He has scored four goals and created nine more in 48 appearances over the past two years. To better emphasise just how much football he has missed this season alone, Christian Pulisic scored five goals and created seven assists across 42 appearances in 2017/18. Pulisic is 19 and a hot attacking prospect with multiple European sides tracking his progress. There are parallels between the two. The young American is rising at a rate and trajectory Gotze had once travelled.

Mario Gotze (left) and Christian Pulisic celebrating a Borussia Dortmund goal during the UEFA Champions League last season.

Mario Gotze has been where Christian Pulisic is but doesn’t want the American to be turned from his path as he was.

Dortmund will be eager to improve upon an underwhelming campaign on all fronts. A Champions League group stage exit followed by a surprise Europa League collapse against Red Bull Salzburg is sub-par for the club. Two wins from their last seven league matches meant they only scraped the final Champions League qualification spot on goal difference.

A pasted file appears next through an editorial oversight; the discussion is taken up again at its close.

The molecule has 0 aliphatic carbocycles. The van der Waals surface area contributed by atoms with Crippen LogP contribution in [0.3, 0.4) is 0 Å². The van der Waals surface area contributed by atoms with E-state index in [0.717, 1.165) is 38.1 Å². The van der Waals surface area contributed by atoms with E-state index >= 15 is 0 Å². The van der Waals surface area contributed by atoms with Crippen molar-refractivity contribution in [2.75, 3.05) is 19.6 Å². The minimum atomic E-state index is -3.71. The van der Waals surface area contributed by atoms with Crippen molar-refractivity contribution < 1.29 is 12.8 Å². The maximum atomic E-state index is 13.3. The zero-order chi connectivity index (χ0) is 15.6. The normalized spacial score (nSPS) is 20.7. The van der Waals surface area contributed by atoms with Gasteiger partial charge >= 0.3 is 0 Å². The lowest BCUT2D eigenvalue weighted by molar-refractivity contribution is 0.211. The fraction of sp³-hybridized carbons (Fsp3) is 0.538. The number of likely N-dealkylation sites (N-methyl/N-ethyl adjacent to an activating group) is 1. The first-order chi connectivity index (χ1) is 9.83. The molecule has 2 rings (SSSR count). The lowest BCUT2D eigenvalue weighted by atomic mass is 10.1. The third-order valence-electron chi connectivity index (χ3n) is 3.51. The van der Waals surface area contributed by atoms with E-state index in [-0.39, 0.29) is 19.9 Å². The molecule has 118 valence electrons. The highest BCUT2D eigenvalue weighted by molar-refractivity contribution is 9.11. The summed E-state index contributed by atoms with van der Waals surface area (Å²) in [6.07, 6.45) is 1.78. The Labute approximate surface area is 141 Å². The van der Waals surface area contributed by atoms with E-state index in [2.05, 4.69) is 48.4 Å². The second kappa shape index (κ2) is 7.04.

The point here is, BVB cannot afford to stagnate while their rivals strengthen. With that in mind and competition fierce at the Signal Iduna Park, Gotze’s inclusion in the side as a key player is important. He has a big decision to make.

Reus perpendiculars

Having recovered from a ruptured cruciate ligament injury which sidelined him for nine months, Marco Reus was thrust straight back into the action. He made 11 Bundesliga appearances to finish the campaign before Germany’s World Cup campaign began this past weekend. He started and played at least 70 minutes in every fixture.

The same cannot be said from Gotze’s perspective. His presence in the side is often uncertain. Will he start, make a cameo or watch from the sidelines throughout? There’s no promise nor expectation he can play regularly.

It seems somewhat typical that while Reus was relentless in his attempts to avoid a shock opening game 1-0 defeat by Mexico in Group F, Mario was a frustrated viewer from afar, unable to help his erstwhile teammates.